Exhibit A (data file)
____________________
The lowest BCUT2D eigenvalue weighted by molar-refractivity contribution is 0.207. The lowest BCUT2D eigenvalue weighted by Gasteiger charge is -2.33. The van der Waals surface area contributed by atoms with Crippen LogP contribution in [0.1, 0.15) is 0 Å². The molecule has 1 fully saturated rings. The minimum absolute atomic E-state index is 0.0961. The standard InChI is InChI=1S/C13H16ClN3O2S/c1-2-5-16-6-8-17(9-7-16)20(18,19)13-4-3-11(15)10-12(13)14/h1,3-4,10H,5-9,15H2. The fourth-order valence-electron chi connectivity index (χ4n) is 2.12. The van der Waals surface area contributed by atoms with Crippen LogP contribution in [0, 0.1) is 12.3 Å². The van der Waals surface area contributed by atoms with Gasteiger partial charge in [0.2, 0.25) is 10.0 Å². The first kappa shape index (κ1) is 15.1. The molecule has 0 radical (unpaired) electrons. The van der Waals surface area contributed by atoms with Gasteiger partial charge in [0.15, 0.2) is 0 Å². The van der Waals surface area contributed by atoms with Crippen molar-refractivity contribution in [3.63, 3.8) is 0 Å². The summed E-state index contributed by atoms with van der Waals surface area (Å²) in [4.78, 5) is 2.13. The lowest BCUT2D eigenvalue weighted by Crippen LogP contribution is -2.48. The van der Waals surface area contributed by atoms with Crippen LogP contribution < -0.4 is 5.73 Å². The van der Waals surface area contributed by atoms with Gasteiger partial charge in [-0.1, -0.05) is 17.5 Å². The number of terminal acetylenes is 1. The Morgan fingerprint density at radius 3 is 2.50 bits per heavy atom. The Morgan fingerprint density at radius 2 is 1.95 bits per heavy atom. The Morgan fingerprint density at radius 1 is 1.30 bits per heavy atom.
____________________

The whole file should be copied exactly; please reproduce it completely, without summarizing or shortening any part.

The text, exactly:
The lowest BCUT2D eigenvalue weighted by molar-refractivity contribution is 0.207. The lowest BCUT2D eigenvalue weighted by Gasteiger charge is -2.33. The van der Waals surface area contributed by atoms with Crippen LogP contribution in [0.1, 0.15) is 0 Å². The molecule has 1 fully saturated rings. The minimum absolute atomic E-state index is 0.0961. The standard InChI is InChI=1S/C13H16ClN3O2S/c1-2-5-16-6-8-17(9-7-16)20(18,19)13-4-3-11(15)10-12(13)14/h1,3-4,10H,5-9,15H2. The fourth-order valence-electron chi connectivity index (χ4n) is 2.12. The van der Waals surface area contributed by atoms with Crippen LogP contribution in [0, 0.1) is 12.3 Å². The van der Waals surface area contributed by atoms with Gasteiger partial charge in [0.2, 0.25) is 10.0 Å². The first kappa shape index (κ1) is 15.1. The molecule has 0 radical (unpaired) electrons. The van der Waals surface area contributed by atoms with Gasteiger partial charge in [0.15, 0.2) is 0 Å². The van der Waals surface area contributed by atoms with Crippen molar-refractivity contribution in [3.63, 3.8) is 0 Å². The summed E-state index contributed by atoms with van der Waals surface area (Å²) in [4.78, 5) is 2.13. The lowest BCUT2D eigenvalue weighted by Crippen LogP contribution is -2.48. The van der Waals surface area contributed by atoms with Crippen LogP contribution < -0.4 is 5.73 Å². The van der Waals surface area contributed by atoms with Gasteiger partial charge in [-0.1, -0.05) is 17.5 Å². The number of terminal acetylenes is 1. The Morgan fingerprint density at radius 3 is 2.50 bits per heavy atom. The Morgan fingerprint density at radius 2 is 1.95 bits per heavy atom. The Morgan fingerprint density at radius 1 is 1.30 bits per heavy atom.